La Cocina de Frida | Restaurant review
When two sisters open their family cookbook, good things can happen.
Depending on which server you have at La Cocina de Frida—and depending on how good your Spanish is—there’s a chance you may run into a language barrier. This is a good thing: A surefire omen that a Mexican restaurant is in trouble is when there aren’t any Mexicans working there. But since it may make ordering a little difficult, practice saying these dishes: poblano tamale, pollo en mole negro, “bomba Frida,” arroz con leche. They’re the ones you’ll want to order.
This won’t guarantee that the poblano tamale will be good, mind you; on one visit it was boring and dry. But on another visit the moist interior had such a hearty corn flavor, one that was heightened by traces of heat from the poblano pepper, that ordering it is worth the risk. The rest of those items are sure things: The tender chicken in a nuanced mole negro boasts layered, complex flavors, the result of an old recipe that takes forever to prepare. (One of the two sisters who own the place explained that they start the mole, the recipe for which comes from their grandmother, at 9pm and finish it at 2am.) The “bomba Frida,” an amalgam of cubed pork, melted cheese and pineapple, was not as complex as the mole—in fact, the description of the dish reads like something a 12-year-old would make in a microwave—but because both the meatiness of the pork and richness of the cheese is offset by sweet pineapple, it makes for a tasty taco.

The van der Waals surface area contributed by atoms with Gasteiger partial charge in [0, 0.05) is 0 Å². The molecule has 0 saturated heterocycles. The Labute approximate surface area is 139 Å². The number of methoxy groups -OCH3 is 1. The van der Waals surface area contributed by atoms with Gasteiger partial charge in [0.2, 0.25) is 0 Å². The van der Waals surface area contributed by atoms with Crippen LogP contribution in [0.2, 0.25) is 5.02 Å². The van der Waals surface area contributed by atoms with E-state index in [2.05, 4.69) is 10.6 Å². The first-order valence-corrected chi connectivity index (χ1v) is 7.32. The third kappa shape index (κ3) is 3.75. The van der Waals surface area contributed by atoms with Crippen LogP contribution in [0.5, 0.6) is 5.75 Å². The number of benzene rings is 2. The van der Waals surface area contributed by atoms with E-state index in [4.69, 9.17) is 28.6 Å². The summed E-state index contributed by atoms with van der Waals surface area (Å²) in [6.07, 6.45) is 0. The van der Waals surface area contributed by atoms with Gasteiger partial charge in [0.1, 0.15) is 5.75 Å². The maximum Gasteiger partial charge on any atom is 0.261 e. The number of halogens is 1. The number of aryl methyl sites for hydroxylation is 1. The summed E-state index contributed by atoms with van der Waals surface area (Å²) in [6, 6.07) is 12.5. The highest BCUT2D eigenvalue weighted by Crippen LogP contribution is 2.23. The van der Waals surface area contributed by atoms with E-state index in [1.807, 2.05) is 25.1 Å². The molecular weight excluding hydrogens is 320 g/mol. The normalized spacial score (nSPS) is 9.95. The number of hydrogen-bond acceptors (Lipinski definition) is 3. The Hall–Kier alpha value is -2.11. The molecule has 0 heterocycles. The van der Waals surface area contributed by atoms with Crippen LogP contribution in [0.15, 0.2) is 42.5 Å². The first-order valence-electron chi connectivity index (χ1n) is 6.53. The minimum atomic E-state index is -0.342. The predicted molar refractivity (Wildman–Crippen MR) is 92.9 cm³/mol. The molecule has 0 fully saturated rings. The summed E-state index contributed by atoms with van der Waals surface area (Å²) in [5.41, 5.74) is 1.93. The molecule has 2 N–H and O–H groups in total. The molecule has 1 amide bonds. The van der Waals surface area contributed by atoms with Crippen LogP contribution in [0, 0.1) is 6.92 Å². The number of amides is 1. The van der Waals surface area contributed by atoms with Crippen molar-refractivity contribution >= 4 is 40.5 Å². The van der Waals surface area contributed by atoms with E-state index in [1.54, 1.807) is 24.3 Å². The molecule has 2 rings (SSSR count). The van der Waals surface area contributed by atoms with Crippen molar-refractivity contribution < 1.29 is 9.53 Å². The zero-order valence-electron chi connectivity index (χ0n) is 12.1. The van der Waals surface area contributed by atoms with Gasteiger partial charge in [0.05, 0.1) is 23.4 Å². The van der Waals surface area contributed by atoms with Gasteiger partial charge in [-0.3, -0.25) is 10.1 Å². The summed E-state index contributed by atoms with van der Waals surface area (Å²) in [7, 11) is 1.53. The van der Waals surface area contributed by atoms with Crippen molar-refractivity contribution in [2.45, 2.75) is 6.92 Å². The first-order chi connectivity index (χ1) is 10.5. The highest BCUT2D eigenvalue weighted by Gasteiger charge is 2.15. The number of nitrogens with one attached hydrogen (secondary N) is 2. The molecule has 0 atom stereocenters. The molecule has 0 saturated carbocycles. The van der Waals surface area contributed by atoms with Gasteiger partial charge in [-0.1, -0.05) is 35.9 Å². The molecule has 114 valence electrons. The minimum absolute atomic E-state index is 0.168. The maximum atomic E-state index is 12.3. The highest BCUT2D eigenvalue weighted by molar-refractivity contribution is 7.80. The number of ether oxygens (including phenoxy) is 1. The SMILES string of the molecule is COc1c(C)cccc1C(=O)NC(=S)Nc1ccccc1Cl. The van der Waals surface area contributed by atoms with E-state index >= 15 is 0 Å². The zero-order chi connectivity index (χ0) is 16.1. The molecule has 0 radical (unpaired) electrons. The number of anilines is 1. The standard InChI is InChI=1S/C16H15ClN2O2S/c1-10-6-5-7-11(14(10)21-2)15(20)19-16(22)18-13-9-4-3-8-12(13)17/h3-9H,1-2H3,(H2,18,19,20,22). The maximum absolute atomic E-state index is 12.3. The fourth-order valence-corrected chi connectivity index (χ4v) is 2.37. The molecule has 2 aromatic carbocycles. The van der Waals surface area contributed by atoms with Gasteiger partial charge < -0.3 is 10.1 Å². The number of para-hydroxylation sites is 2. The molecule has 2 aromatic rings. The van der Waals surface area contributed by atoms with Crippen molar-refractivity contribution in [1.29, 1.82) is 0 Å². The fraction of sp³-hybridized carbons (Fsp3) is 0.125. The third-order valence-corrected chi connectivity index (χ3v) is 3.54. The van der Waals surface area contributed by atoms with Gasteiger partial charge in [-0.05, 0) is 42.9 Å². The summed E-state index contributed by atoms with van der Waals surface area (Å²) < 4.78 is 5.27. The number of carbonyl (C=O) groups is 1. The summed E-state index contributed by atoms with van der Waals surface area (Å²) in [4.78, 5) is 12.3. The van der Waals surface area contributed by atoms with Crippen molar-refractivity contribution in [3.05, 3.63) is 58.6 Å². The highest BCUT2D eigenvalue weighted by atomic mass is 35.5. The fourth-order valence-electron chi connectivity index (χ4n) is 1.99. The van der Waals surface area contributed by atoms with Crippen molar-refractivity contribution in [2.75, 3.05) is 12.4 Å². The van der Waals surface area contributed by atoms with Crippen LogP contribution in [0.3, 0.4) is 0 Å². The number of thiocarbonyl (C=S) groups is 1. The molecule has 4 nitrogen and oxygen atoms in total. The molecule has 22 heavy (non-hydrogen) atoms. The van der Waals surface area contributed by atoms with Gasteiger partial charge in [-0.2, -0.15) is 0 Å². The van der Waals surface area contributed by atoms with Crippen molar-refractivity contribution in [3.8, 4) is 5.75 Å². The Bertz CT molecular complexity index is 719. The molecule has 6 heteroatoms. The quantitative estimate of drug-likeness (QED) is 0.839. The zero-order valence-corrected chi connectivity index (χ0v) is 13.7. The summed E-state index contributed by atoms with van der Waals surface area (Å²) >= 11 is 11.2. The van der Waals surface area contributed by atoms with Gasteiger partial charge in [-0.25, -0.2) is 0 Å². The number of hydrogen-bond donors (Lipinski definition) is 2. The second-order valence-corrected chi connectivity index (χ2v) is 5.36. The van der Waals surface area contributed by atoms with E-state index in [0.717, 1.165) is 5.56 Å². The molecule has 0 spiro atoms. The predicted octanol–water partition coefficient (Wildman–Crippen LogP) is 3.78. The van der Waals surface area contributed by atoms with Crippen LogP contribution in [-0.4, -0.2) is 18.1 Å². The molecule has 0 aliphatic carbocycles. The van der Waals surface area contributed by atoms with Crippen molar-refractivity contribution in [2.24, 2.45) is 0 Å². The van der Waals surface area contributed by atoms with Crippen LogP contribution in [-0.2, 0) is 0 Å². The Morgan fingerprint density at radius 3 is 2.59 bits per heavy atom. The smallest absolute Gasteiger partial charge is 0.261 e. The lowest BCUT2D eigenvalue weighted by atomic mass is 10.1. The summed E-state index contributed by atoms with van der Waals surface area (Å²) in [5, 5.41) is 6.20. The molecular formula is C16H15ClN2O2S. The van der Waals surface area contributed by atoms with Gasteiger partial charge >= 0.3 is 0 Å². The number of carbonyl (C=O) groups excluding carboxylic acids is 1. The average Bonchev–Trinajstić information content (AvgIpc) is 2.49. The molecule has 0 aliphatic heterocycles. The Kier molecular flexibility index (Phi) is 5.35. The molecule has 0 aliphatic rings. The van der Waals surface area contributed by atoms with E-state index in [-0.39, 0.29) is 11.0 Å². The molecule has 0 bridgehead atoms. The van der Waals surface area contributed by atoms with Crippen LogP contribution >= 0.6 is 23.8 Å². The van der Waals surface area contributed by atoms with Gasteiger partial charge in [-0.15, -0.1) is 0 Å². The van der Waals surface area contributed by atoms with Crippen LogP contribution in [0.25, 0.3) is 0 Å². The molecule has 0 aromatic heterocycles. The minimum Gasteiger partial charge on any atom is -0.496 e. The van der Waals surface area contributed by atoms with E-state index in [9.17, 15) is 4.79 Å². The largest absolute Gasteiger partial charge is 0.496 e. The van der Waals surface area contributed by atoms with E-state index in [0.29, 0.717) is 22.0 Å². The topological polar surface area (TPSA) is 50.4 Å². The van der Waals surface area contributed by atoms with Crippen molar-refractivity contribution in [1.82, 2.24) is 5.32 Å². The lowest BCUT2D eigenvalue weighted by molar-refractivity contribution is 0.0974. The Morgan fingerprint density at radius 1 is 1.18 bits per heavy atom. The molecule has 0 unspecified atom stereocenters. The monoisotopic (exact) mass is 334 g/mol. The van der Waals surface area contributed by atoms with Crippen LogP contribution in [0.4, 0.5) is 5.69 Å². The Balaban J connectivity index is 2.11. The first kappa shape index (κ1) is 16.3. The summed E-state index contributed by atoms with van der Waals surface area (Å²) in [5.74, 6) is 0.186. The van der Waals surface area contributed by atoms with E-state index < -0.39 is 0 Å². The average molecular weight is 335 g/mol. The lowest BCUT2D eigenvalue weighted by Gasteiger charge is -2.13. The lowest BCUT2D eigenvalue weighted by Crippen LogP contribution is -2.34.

And the rest of the menu? Well, there’s not much left—the restaurant, only serves about a dozen items. The guacamole is fine, and so is the ceviche (though the measly ratio of shrimp to tomato makes it more like a salsa). But other dishes feel slapped together. On a busy Thursday night the tilapia tasted like a speedy afterthought, an underseasoned filet doused in a one-note red sauce and flanked by scoops of refried beans and rice. And the mole manchamantales that topped a tender (but not quite flavorful) pork chop was not half as delicious as the mole negro, making for a disappointing dish.
But mistakes like this are hard to hold against the restaurant. It is, at its core, a family operation, and the warmth with which the owners treat their customers speaks to the familial way they run it. Like any home-cooked meal, some dishes are better than others, and inconsistencies are easy to forgive as long as there’s a payoff. Here that payoff is the arroz con leche, a lush rice pudding with a heady cinnamon aroma that is so special it can’t be replicated anywhere else. “It’s my grandmother’s recipe,” one sister proudly remarked as she put it in front of us. If you ask, she’ll tell you how to make it; there’s a neat trick to it, but it won’t do you a lot of good—as with most home cooking, the recipes aren’t as nearly important as the people making them.